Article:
QBs among key questions for NFL Combine


The NFL’s annual Scouting Combine features roughly 325 collegiates, including 45 underclassmen, all of whom are going through drills testing straight-line speed, raw strength, change of direction skills, intelligence, and physical fitness.

As is often the case this time of year, the debate at the top of the draft is whether a quarterback with “red flags” is worth the No. 1 choice. Matt Ryan’s 19 senior-year interceptions at Boston College naturally led to questions about his decision making. Arguments against Georgia’s Matthew Stafford include his 56.9 career completion rate and the staggering history of underclassman quarterback busts.

Stafford is expected to bypass the Combine in favor of working out at the Bulldogs’ March Pro Day. Ryan took the same approach last year and still went No. 3 to the Falcons. However, Ryan was projected to go first in numerous pre-draft projections and Brady Quinn tumbled to No. 22 overall after sitting out the Senior Bowl and most of the 2007 Combine. All three quarterbacks are represented by agent Tom Condon. Only time will tell if Stafford’s absence results in a draft-day plunge.

Solidifying Second Place
After Stafford, three underclassmen fall in line as quarterback prospects two through four. USC’s Mark Sanchez, Kansas State’s Josh Freeman, and Ball State’s Nate Davis all boast impressive arm strength and mobility. Perhaps the most striking physical QB specimen since JaMarcus Russell, the 6-6, 250-pound Freeman could make a run at Sanchez to be the second QB taken.

Anyone who’s seen Freeman play knows he has a cannon, and Davis won the distance throw in January’s ESPN college all-star event. Sanchez might be the finest on-the-run passing prospect since Carson Palmer. Accuracy is the most vital characteristic for a successful quarterback, but arm strength improves draft stock. Without bulky shoulder pads or knee braces, the Combine provides a level playing field to gauge pure throwing power. Some separation should be created between the next three quarterbacks.

How Big Is Harvin, Really?

Like arm length for a tackle and hand size for a quarterback, height is always a key measurable for a wideout. Percy Harvin will never be big, but he’ll struggle to go in the top 20 picks if he measures 5-9. Florida is famous for exaggerating a player’s size, and it’s hard to imagine Harvin living up to his 5-11, 195 college listing. It does help Harvin that weigh-ins are on the first day. He’ll burn up the track later in the week and leave a strong impression.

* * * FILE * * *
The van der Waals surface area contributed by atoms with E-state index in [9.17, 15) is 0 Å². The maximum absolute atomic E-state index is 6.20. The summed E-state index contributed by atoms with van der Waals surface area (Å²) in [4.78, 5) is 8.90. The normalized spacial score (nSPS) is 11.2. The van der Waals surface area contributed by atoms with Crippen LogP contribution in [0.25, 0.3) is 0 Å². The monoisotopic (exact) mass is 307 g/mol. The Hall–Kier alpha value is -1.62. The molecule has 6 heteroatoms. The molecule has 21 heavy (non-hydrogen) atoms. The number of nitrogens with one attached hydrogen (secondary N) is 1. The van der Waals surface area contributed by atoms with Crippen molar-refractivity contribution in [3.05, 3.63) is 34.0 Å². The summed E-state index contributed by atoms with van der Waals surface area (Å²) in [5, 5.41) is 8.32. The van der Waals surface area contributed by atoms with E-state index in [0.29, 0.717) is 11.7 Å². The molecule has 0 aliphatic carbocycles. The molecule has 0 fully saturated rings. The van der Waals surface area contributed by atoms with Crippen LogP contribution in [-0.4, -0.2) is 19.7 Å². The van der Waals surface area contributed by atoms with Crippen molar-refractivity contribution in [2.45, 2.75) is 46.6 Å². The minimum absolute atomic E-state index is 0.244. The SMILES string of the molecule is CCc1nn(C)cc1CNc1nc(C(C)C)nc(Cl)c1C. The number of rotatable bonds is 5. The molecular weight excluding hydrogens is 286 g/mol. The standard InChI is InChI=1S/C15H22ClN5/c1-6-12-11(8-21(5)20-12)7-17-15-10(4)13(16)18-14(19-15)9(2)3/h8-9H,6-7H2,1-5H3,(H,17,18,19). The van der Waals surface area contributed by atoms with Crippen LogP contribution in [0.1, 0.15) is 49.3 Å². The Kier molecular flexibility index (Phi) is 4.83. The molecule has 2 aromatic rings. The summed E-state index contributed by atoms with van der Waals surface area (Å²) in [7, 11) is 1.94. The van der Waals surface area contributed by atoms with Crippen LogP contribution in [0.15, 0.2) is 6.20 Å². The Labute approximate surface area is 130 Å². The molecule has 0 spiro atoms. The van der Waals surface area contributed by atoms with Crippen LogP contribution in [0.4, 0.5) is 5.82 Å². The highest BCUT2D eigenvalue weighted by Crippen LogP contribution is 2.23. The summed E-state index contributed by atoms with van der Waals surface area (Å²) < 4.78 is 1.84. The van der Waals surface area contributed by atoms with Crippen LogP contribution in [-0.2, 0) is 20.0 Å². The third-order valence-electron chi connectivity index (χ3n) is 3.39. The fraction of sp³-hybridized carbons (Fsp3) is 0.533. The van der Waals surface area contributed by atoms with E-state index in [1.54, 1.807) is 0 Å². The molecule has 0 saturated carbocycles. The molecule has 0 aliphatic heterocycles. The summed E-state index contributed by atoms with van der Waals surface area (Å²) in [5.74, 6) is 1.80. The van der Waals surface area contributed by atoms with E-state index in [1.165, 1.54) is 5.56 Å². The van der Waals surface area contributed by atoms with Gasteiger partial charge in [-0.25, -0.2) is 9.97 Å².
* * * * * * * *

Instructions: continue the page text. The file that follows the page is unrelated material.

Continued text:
A Weightier Issue
Some news broke last week regarding a pair of college defensive ends teams are looking at as 3-4 outside linebackers. Everette Brown of Florida State and Penn State’s Aaron Maybin are both underclassmen with size question marks.

Maybin, who graduated from high school weighing 220 and was listed at 6-4, 236 by the Nittany Lions, plans to report at 6-4, 250 on February 18. The 20-year-old third-year sophomore will be put through cover drills at the Combine. On top of his Big Ten-best 12 sacks, Maybin flashed the ability to drop into a zone from a three-point stance last season. But will the added weight affect his agility? Whereas a good showing could secure Maybin a place in the top nine, he could fall into the 20s if he struggles.

A 21-year-old fourth-year junior, Brown was possibly the nation’s most explosive defender in 2008. Using a Dwight Freeney-esque spin move and scintillating up-field speed, Brown was unblockable by single teams at Florida State. He led the ACC in sacks (13.5) and tackles for a loss (21.5). But it was revealed that Brown played his final college game at 225 pounds after being listed as 6-4, 252 by the Seminoles. Brown could be bumped down draft boards by teams that employ four-man fronts if he reports to the Combine under 240.

Differing Opinions on Iowa’s Greene
Early entrant tailback Shonn Greene started only one season at Iowa, but showed starting-caliber NFL ability with 1,850 yards on 307 carries (6.0 average) and 20 touchdowns as a junior. The 2008 Doak Walker Award winner is considered the best blocking back available, may be the draft’s finest pure power runner, and possesses Marshawn Lynch-like tackle-breaking ability. But opinions differ on the 5-11, 235-pounder, who at 23 is a shade older than the usual underclassman.